Patients often come into the clinic with pain in some joint, whether it is spine, knee, hip, shoulder, etc though they haven’t done anything out of the ordinary. Their daily routine, workouts, chores have been the same, yet they woke up with something hurting and it just won’t go away.
Evaluation by a therapist helps determine the tissue that is injured or effected, but why did it become inflamed, strained, pinched, irritated is always the question. As part of an examination a physical therapist will assess for issues contributing to pain and will sometimes find joints that are not moving well, tissues that are short or inflexible, weakness in muscles often the stabilizing muscles of joints. However, very often the underlying cause of onset of pain is poor motor control.
Motor control is the therapist way of saying your are not moving optimally. The muscles may be strong, but they are not coordinated. Lack of coordination in activating muscles leads to increased stress on joints or tissues that are providing the stability. Poor motor control is a hard and frustrating idea for patients to swallow. They’ve been living in their body for “x” number of years and didn’t have a problem with how they were moving. But, we often develop changes in how we hold ourselves or stabilize to get a task done without any conscious awareness that the change is occurring.
Changes in muscle recruitment patterns are challenging; it is changing your brain, not your muscle capacity that you are changing. Thinking of changing muscle capacity is easy.
- More weight, more reps = more strength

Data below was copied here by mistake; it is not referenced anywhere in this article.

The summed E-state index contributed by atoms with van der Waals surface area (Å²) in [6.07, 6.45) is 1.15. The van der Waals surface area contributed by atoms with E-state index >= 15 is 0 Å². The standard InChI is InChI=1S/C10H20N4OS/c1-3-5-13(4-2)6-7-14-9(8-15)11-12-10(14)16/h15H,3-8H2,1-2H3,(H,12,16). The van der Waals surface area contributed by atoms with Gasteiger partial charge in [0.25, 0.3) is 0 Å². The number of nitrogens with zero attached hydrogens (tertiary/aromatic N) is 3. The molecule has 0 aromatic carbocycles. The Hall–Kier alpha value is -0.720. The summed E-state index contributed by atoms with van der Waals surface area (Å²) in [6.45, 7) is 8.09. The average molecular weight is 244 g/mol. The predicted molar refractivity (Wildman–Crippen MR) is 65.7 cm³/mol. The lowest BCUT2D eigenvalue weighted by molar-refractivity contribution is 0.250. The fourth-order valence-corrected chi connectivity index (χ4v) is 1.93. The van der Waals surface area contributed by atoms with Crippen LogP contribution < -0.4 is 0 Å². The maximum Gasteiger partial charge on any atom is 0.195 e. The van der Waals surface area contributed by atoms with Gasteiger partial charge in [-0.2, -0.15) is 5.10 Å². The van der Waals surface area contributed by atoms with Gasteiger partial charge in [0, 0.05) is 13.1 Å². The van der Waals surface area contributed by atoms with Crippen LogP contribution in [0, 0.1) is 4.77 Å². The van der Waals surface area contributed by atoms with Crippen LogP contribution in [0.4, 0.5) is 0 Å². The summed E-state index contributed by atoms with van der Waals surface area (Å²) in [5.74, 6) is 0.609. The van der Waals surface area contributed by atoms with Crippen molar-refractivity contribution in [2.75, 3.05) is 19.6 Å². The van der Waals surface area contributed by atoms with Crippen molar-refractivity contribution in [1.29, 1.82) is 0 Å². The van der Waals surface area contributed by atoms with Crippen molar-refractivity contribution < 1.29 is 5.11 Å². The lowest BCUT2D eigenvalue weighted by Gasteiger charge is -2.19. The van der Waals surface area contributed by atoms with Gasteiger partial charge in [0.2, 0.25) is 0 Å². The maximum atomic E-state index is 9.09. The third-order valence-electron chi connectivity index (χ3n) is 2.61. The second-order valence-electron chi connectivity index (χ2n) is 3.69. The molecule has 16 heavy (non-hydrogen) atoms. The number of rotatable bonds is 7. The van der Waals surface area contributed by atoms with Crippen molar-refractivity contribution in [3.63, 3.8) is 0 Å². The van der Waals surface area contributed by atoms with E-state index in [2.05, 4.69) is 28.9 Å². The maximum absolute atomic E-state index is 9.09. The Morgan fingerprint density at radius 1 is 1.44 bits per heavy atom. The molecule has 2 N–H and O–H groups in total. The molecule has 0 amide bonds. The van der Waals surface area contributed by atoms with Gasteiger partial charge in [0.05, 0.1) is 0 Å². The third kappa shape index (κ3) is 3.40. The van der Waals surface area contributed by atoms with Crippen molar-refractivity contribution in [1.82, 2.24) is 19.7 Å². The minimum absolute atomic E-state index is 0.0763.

- Longer runs, increased demands on breathing = more cardiovascular capacity
- More agility training, more plyometrics = more power output during sports
More of the same pattern in this case, will continue to create more problems. This is often the missing link in physical therapy treatments. We treat the tissue that is injured, but not the reason it got that way.
Re-learning movement patterns and changing things that have been habits for years or your whole life takes specific guidance by therapists and a great deal of focus by the patient. Though it takes patience when trying to change habits, the pay off is so huge. Patients tell us all the time how they feel different and workouts feel more beneficial once they learn to recruit muscles that were not helping optimally. We often hear about relief of physical ailments that the patients didn’t even walk through door to discuss or ever mention, maybe never noticed, until it was no longer there. The “I’ve had tight hamstrings my whole life” is a prime example. Often those hamstrings are working overtime because something is not working as it should.
Your therapist should be talking to you about motor control and movement patterns. You should be doing exercises that you have not done before and your therapist should have you thinking and understanding how your body is moving differently. Strong muscles do not mean optimally performing muscles.